Best Practices for Conveyor Safety

See what the Conveyor Equipment Manufacturers Association (CEMA) has to say about conveyor-specific safety programs and materials that are available for your facility.

Best Practices for Conveyor Safety
Best Practices for Conveyor Safety

Manufacturers and warehouses who are looking for conveyor safety and training materials beyond the manufacturer’s installation and maintenance manuals, or the standard OSHA lockout tagout procedures, can look to the ANSI document “Safety Standard for Conveyors and Related Equipment” or to CEMA, the Conveyor Equipment Manufacturers Association, which started in 1933.

Boyce Bonham, Chief Engineer at Hytrol Conveyor Co. and a long-standing member of CEMA, spoke on Tuesday about conveyor safety in a new Midwest WERCouncil-sponsored webinar “Conveyor Safety: Best Practices in Operation & Safety.”

CEMA’s safety program is multi-faceted, and consists of best practices documents, numerous safety labels that are ANSI Z535 compliant (with placement guidelines), CEMA Conveyor Safety LabelCEMA Conveyor Safety Labela safety poster that is designed to supplement user’s in-house safety program, and a unit handling safety video, which was created to supplement user’s in-house safety training program.

The safety best practices documents include:

  • Design and Safe Application of Crossovers
  • E-Stop Application Guide
  • Design and Application of Spill Guarding
  • Supplemental Guarding
  • Personnel Barriers for Elevated Conveyors

The safety poster includes twelve safety rules and lessons for safe operation and maintenance of conveyors in the facility and is meant to be posted in work areas where employees can review them on a regular basis.

What are the twelve conveyor safety rules?

1.     Do not climb, sit, stand, walk, ride or touch the conveyor at any time.

2.     Do not perform maintenance on conveyor until electrical, air, hydraulic, and gravity energy sources have been locked out or blocked.

3.     Operate equipment only with all approved covers and guards in place.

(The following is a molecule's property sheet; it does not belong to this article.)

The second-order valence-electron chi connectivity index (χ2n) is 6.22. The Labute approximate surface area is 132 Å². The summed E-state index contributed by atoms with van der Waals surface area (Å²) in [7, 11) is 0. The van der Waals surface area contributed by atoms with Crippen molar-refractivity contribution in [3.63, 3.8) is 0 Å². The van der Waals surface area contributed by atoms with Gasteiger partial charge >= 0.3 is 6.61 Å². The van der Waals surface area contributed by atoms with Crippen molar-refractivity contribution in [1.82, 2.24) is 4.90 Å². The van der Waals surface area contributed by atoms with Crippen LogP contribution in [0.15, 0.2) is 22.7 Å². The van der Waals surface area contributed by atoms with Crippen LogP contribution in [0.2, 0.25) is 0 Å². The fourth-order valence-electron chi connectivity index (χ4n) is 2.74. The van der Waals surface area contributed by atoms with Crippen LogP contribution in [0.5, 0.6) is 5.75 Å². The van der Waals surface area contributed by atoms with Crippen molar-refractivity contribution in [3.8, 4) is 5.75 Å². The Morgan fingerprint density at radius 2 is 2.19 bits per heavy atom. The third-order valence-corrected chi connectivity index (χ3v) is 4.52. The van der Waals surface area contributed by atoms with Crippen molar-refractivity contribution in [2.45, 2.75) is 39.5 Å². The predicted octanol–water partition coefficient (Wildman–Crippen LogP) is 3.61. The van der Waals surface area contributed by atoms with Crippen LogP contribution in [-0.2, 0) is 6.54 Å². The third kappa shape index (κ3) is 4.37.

4.     Do not load a stopped conveyor or overload a running conveyor.

5.     Ensure that all personnel are clear of equipment before starting.

6.     Allow only authorized personnel to operate or maintain material handling equipment.

7.     Do not modify or misuse conveyor controls.

8.     Keep clothing, bodyparts, and hair away from conveyors.

9.     Remove trash, paperwork, and other debris only when power is locked out and tagged out.

10.  Ensure that ALL controls and pull cords are visible and accessible.

11.  Know the location and function of all stop and start controls.

12.  Report all unsafe conditions. Jams should be cleared ONLY by authorized, trained personnel.

Safety Posters2005 Package V2

The conveyor safety video, which is available for purchase on the CEMA website, is used to enhance and educate operators and maintenance personnel on the 12 rules and lessons from the poster.

Additional safety tips offered by Bonham:

1.     Avoid creating hazards when interfacing with other equipment.

2.     Cleaning conveyors is considered maintenance – practice lockout tagout.

3.     Do not modify conveyors without approval of the manufacturer.

4.     Do not remove, disable or alter safety features of conveyors.

Bonham said that beyond learning the safety labels and the twelve rules on the poster, regular safety training by the employer should include teaching the location of controls such as emergency stops and how to use them, and how to report unsafe conditions.

CEMA also offers an “Application Guide for Unit Handling Conveyors” on its website.

To learn more about the Midwest WERCouncil, click here. For general WERC info click here.

Make plans to visit PACK EXPO East in Philadelphia, March 3-5, to see  conveying machinery in action.

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